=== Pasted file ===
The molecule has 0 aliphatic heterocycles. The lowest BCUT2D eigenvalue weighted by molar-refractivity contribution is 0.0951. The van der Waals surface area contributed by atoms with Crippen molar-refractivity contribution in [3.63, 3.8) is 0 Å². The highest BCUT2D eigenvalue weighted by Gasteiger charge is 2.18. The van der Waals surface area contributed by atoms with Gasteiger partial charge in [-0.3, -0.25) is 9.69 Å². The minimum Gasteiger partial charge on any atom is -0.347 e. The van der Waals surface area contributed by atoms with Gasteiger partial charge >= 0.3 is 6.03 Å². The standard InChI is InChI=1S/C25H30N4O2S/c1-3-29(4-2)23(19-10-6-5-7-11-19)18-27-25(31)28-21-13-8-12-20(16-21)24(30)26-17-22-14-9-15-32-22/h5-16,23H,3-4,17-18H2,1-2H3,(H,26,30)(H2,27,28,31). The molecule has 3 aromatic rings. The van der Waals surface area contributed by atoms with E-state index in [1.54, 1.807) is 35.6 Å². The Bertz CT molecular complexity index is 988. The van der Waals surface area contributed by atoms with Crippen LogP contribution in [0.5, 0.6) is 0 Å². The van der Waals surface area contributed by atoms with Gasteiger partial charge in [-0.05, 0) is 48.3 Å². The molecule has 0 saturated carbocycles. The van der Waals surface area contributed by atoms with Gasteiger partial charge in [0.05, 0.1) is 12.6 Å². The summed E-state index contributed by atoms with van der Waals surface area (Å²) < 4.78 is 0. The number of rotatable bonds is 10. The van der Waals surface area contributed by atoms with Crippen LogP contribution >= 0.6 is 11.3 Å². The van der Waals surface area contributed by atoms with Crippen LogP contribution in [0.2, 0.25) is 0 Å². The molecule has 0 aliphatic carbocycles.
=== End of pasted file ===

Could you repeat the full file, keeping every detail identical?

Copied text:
The molecule has 0 aliphatic heterocycles. The lowest BCUT2D eigenvalue weighted by molar-refractivity contribution is 0.0951. The van der Waals surface area contributed by atoms with Crippen molar-refractivity contribution in [3.63, 3.8) is 0 Å². The highest BCUT2D eigenvalue weighted by Gasteiger charge is 2.18. The van der Waals surface area contributed by atoms with Gasteiger partial charge in [-0.3, -0.25) is 9.69 Å². The minimum Gasteiger partial charge on any atom is -0.347 e. The van der Waals surface area contributed by atoms with Gasteiger partial charge >= 0.3 is 6.03 Å². The standard InChI is InChI=1S/C25H30N4O2S/c1-3-29(4-2)23(19-10-6-5-7-11-19)18-27-25(31)28-21-13-8-12-20(16-21)24(30)26-17-22-14-9-15-32-22/h5-16,23H,3-4,17-18H2,1-2H3,(H,26,30)(H2,27,28,31). The molecule has 3 aromatic rings. The van der Waals surface area contributed by atoms with E-state index in [1.54, 1.807) is 35.6 Å². The Bertz CT molecular complexity index is 988. The van der Waals surface area contributed by atoms with Crippen LogP contribution in [0.5, 0.6) is 0 Å². The van der Waals surface area contributed by atoms with Gasteiger partial charge in [-0.05, 0) is 48.3 Å². The molecule has 0 saturated carbocycles. The van der Waals surface area contributed by atoms with Gasteiger partial charge in [0.05, 0.1) is 12.6 Å². The summed E-state index contributed by atoms with van der Waals surface area (Å²) < 4.78 is 0. The number of rotatable bonds is 10. The van der Waals surface area contributed by atoms with Crippen LogP contribution >= 0.6 is 11.3 Å². The van der Waals surface area contributed by atoms with Crippen LogP contribution in [0.2, 0.25) is 0 Å². The molecule has 0 aliphatic carbocycles.